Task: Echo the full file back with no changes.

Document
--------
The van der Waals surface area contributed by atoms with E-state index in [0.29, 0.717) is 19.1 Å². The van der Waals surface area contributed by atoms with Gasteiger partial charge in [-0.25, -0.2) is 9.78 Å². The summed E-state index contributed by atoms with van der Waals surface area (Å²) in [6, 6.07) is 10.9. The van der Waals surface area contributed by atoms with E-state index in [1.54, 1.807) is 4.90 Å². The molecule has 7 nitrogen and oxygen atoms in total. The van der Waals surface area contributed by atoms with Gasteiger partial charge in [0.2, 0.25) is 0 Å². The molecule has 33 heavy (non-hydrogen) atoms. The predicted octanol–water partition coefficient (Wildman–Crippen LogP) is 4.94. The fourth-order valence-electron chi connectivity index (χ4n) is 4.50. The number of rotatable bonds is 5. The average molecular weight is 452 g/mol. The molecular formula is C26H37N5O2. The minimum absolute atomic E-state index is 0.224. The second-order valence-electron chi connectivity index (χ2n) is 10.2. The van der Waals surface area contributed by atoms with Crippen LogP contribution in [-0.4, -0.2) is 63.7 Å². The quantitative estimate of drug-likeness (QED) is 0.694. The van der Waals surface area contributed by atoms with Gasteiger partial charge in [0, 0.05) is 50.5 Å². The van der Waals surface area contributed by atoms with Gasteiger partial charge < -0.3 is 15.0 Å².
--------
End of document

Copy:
The van der Waals surface area contributed by atoms with E-state index in [0.29, 0.717) is 19.1 Å². The van der Waals surface area contributed by atoms with Gasteiger partial charge in [-0.25, -0.2) is 9.78 Å². The summed E-state index contributed by atoms with van der Waals surface area (Å²) in [6, 6.07) is 10.9. The van der Waals surface area contributed by atoms with E-state index in [1.54, 1.807) is 4.90 Å². The molecule has 7 nitrogen and oxygen atoms in total. The van der Waals surface area contributed by atoms with Gasteiger partial charge in [0.2, 0.25) is 0 Å². The molecule has 33 heavy (non-hydrogen) atoms. The predicted octanol–water partition coefficient (Wildman–Crippen LogP) is 4.94. The fourth-order valence-electron chi connectivity index (χ4n) is 4.50. The number of rotatable bonds is 5. The average molecular weight is 452 g/mol. The molecular formula is C26H37N5O2. The minimum absolute atomic E-state index is 0.224. The second-order valence-electron chi connectivity index (χ2n) is 10.2. The van der Waals surface area contributed by atoms with Crippen LogP contribution in [-0.4, -0.2) is 63.7 Å². The quantitative estimate of drug-likeness (QED) is 0.694. The van der Waals surface area contributed by atoms with Gasteiger partial charge in [0, 0.05) is 50.5 Å². The van der Waals surface area contributed by atoms with Gasteiger partial charge < -0.3 is 15.0 Å².